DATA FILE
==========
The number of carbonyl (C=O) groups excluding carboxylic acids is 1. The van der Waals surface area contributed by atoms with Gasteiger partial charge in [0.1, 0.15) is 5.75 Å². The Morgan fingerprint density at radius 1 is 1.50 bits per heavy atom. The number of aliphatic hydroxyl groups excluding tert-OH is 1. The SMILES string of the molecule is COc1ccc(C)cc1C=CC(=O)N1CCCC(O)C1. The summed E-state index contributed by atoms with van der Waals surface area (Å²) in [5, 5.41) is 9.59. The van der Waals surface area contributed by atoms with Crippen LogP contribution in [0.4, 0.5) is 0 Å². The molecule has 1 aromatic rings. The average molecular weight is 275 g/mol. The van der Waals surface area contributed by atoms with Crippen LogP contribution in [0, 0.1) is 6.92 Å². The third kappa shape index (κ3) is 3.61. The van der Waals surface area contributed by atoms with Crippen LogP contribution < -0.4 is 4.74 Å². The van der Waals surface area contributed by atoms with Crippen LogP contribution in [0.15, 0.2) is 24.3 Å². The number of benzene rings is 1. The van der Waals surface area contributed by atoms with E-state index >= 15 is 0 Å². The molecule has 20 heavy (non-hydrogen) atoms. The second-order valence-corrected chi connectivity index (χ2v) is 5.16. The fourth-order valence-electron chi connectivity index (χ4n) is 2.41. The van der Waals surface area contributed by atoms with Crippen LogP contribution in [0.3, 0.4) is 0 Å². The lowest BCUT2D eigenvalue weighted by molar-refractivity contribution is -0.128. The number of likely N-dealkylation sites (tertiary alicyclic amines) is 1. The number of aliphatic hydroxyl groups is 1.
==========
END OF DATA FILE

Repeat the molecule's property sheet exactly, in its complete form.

The number of carbonyl (C=O) groups excluding carboxylic acids is 1. The van der Waals surface area contributed by atoms with Gasteiger partial charge in [0.1, 0.15) is 5.75 Å². The Morgan fingerprint density at radius 1 is 1.50 bits per heavy atom. The number of aliphatic hydroxyl groups excluding tert-OH is 1. The SMILES string of the molecule is COc1ccc(C)cc1C=CC(=O)N1CCCC(O)C1. The summed E-state index contributed by atoms with van der Waals surface area (Å²) in [5, 5.41) is 9.59. The van der Waals surface area contributed by atoms with Crippen LogP contribution in [0.4, 0.5) is 0 Å². The molecule has 1 aromatic rings. The average molecular weight is 275 g/mol. The van der Waals surface area contributed by atoms with Crippen LogP contribution in [0, 0.1) is 6.92 Å². The third kappa shape index (κ3) is 3.61. The van der Waals surface area contributed by atoms with Crippen LogP contribution < -0.4 is 4.74 Å². The van der Waals surface area contributed by atoms with Crippen LogP contribution in [0.15, 0.2) is 24.3 Å². The number of benzene rings is 1. The van der Waals surface area contributed by atoms with E-state index >= 15 is 0 Å². The molecule has 20 heavy (non-hydrogen) atoms. The second-order valence-corrected chi connectivity index (χ2v) is 5.16. The fourth-order valence-electron chi connectivity index (χ4n) is 2.41. The van der Waals surface area contributed by atoms with Crippen LogP contribution in [0.3, 0.4) is 0 Å². The lowest BCUT2D eigenvalue weighted by molar-refractivity contribution is -0.128. The number of likely N-dealkylation sites (tertiary alicyclic amines) is 1. The number of aliphatic hydroxyl groups is 1.